Hilli explained to me that he thinks the goaltending world is rapidly shrinking. “We can all... what[‘s] the word? Borrow from each other,” he told me. So he doesn’t think that, necessarily, Colorado would be the only fit for Annunen.

Still, having Parkkila waiting with open arms in North America is a reassurance; the Finnish goaltending community is very tightly-knit, and there’s a great opportunity for the team’s newest goaltender to flourish when he finally comes over.


2017-18 season: Sibirskie Snaipery Novosibirsk (MHL)
.932 SV% | 51 GP (regular season)
6’6” | 192 lbs

The Avalanche really went off the board in the seventh round of this year’s draft, taking a kid with unheralded youth experience (but an absolutely elite name) with the 202nd overall pick.

I hadn’t expected this year’s draft class to get too deep into the draft-eligibles, especially since things usually don’t start to heat up until the first player at the position is off the board. Without a really eye-catching, clear-cut number one on the list, it seemed pretty reasonable that goaltenders wouldn’t start going until the third round.

The New York Rangers taking a guy some had as their sixth-best eligible with the 39th overall pick, though, had a lot of teams scrambling - and by the seventh round, it seemed as if nearly half the picks getting selected were in net.

Which is, of course, where Shmakov came in.

Given the ties that current Avalanche goaltending coach Parkkila has to the KHL (not just to his native Finland), the best explanation for Colorado’s selection of Shmakov at the end is that they expected he’d get more attention next year as a free agent. His numbers in the MHL certainly back that up, as he finished his second season of Russian junior hockey with a .932 in 51 regular season MHL games - although the caveat is obviously that the MHL remains an incredibly inconsistent league for evaluating true talent due to major team disparity.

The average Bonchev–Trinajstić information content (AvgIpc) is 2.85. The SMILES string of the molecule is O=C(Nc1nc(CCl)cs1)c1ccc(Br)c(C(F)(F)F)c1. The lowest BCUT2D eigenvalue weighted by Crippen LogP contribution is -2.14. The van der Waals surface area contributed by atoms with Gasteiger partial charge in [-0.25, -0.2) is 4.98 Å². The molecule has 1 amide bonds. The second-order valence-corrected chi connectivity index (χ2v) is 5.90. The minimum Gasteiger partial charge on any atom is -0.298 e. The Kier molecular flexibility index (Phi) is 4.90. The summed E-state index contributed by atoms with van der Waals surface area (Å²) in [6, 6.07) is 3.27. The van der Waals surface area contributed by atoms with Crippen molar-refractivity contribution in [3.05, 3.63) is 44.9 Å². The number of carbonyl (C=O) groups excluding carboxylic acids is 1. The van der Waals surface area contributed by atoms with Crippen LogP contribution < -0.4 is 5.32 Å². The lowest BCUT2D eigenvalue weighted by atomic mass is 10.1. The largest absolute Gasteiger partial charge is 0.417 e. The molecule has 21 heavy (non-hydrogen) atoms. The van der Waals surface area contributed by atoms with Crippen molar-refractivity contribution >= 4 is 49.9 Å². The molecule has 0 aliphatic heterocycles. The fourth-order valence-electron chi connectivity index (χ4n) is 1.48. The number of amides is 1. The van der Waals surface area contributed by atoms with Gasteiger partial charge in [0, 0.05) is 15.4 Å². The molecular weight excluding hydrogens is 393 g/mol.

According to Dobber Prospects writer Will Scouch, Shmakov ‘plays like Tim Thomas’, which isn’t exactly reassuring.

What is reassuring, though, is the development system that the Novosibirsk junior and KHL club have in place. According to 2018 team leading scorer Nikita Shashkov, there’s almost always a coach from the KHL Novosibirsk team attending practice with their MHL counterpart - and the players for the junior club routinely get called up to practice with the older players, even if they don’t necessarily get to appear on the ice with them.

Sibir Novosibirsk already has three goaltenders under contract for the 2018-19 season at the KHL level; there’s 22-year-old Alexei Krasikov (who has been unreal for the Siberian club for the last two years after graduating from Snaipery) and 27-year-old Eduard Reizvikh, although he may see more time in the tier-II VHL given his playing history. There’s also Canadian veteran Danny Taylor, who played for the Ottawa Senators and their AHL club last year before signing overseas for this upcoming season.

While that minimizes the likelihood that Shmakov makes his way to the KHL next season, he’s believed to be on the radar for the Russian junior national team. Don’t expect him to pass up the nation’s top prospects, but he could be a fun long-game project to watch, especially if coaches are able to add some control to his game in the coming years.